Poetry: GED Test Prep
Poetry shares many of the same elements as fiction, but poetry is a unique genre with its own styles and conventions. This article explains what makes poems different from stories and how to read and understand poems.
Poetry is often easy to recognize but not as easy to define. Poems are usually short, and often rhyme, but not always. The beauty (and, for many, the difficulty) of poetry is its brevity. The writer must convey an idea or emotion in a very short space. Because there are so few words in a poem, every word counts, and poems are often layered with meaning. That's where a poem gets its power.
One fundamental difference between poetry and prose is structure. Poems, of course, are written in verse. They are meant to be heard as well as read. The meaning in a poem comes not just from the words, but also from how the words sound and how they are arranged on the page.
Types of Poems
While poems are often categorized by structure (e.g., sonnets or ballads), a more fundamental way to classify poems is by their general purpose. Poems can be emotive, imagistic, narrative, and argumentative. They can also mourn or celebrate.
An emotive poem aims to capture a mood or emotion and to make readers feel that mood or emotion. Here is an untitled poem by the Russian poet Alexander Pushkin:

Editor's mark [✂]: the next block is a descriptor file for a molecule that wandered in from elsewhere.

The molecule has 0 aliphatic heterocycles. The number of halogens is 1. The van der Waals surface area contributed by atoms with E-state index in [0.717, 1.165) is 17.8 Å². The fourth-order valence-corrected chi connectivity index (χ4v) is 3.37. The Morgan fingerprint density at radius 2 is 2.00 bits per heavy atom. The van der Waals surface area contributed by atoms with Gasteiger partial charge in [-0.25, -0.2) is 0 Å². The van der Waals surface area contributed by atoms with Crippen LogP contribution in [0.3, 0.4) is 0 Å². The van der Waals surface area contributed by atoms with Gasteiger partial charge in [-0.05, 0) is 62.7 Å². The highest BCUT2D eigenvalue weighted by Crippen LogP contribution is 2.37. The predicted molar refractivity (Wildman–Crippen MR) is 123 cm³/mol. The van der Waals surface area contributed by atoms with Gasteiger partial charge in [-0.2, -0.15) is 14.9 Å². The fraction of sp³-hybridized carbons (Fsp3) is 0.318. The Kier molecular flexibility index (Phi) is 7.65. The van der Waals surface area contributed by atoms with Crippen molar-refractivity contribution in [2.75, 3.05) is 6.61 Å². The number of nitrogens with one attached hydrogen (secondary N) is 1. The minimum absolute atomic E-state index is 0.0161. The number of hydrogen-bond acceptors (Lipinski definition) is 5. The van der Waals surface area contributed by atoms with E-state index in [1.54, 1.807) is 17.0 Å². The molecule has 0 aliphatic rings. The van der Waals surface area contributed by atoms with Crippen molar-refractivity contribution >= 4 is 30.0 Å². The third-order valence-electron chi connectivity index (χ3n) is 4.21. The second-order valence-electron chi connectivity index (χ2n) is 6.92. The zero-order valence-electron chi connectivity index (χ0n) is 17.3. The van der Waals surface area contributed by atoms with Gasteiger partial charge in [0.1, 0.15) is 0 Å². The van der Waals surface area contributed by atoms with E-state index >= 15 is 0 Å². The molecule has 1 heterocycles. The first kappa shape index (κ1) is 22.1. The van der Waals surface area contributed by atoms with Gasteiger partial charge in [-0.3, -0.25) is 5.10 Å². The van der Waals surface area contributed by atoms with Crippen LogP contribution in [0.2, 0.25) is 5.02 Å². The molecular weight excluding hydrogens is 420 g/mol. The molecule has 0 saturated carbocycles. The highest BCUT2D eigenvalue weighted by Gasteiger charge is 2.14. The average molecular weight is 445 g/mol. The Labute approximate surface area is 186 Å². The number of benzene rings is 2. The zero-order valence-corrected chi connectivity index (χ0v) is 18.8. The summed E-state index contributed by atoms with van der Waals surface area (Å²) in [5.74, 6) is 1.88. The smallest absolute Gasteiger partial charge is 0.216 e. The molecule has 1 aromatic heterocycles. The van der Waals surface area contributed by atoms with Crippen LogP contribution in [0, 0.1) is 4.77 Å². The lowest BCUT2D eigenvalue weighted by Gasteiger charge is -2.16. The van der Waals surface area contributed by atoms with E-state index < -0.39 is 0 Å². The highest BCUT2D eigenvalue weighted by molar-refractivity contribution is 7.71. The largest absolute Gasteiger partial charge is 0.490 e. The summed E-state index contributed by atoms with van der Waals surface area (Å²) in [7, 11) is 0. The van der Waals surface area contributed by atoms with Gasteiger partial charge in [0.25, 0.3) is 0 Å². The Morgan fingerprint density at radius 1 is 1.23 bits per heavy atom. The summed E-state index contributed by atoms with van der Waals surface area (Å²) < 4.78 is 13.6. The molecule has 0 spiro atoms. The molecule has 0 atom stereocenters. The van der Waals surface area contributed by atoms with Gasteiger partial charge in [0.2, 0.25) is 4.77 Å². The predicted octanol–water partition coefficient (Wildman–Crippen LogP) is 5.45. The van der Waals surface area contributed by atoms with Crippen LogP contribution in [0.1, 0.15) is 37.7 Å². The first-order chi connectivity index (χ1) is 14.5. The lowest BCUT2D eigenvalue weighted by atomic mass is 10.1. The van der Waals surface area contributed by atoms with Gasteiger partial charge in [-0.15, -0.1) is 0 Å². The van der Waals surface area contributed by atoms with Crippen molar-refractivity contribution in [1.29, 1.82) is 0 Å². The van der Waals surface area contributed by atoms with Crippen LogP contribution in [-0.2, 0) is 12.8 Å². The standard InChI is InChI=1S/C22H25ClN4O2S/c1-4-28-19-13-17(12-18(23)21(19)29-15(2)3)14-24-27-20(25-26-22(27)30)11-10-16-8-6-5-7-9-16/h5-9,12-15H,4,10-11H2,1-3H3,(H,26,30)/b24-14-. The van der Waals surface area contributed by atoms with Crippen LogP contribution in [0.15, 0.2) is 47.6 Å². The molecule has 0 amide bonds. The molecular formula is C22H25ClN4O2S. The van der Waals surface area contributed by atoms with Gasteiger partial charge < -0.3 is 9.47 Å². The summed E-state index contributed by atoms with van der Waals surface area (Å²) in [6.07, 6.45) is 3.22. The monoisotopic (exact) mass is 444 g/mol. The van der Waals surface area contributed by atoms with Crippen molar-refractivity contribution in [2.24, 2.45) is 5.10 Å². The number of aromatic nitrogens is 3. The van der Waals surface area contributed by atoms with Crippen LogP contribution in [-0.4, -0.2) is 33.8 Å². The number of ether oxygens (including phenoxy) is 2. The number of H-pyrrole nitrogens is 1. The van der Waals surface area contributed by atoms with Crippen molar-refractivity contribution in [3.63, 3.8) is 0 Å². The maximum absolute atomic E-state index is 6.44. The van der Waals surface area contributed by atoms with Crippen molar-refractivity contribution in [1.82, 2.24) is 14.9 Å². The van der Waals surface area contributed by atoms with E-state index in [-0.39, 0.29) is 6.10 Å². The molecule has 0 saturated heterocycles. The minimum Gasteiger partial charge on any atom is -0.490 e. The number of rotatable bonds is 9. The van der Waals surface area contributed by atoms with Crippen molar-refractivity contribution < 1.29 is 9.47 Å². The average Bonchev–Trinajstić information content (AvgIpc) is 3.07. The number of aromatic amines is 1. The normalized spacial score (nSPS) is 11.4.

- I have loved you; even now I may confess,
- Some embers of my love their fire retain
- but do not let it cause you more distress,
- I do not want to sadden you again.
- Hopeless and tongue-tied, yet, I loved you dearly
- With pangs the jealous and the timid know;
- So tenderly I loved you—so sincerely;
- I pray God grant another love you so.
An imagistic poem aims to capture a moment and help us experience that moment sensually (through our senses). Here is a powerful two-line imagistic poem by Ezra Pound:
In a Station of the Metro
The apparition of these faces in the crowd; Petals on a wet, black bough.
Narrative poems tell stories, while argumentative poems explore an idea (such as love or valor). Here's a poem by Robert Frost that does both:
The Road Not Taken
- Two roads diverged in a yellow wood,
- And sorry I could not travel both
- And be one traveller, long I stood
- And looked down one as far as I could
- To where it bent in the undergrowth;
- Then took the other, as just as fair,
- And having perhaps the better claim,
- Because it was grassy and wanted wear;
- Though as for that the passing there
- Had worn them really about the same,
- And both that morning equally lay
- In leaves no step had trodden black.
- Oh, I kept the first for another day!
- Yet knowing how way leads on to way,
- I doubted if I should ever come back.
- I shall be telling this with a sigh
- Somewhere ages and ages hence:
- Two roads diverged in a wood, and I—I took the one less traveled by,
- And that has made all the difference.
Elegies and odes are two other common types of poems. An elegy is a poem that laments the loss of someone or something. An ode, on the other hand, celebrates a person, place, thing, or event. Here are a few lines from John Keats' (1795–1821) famous "Ode on a Grecian Urn":
- Ah, happy, happy boughs! that cannot shed
- Your leaves, nor ever bid the spring adieu;
- And, happy melodist, unwearied,
- For ever piping songs for ever new;
- More happy love! more happy, happy love!
- For ever warm and still to be enjoy'd,
- For ever panting, and for ever young;
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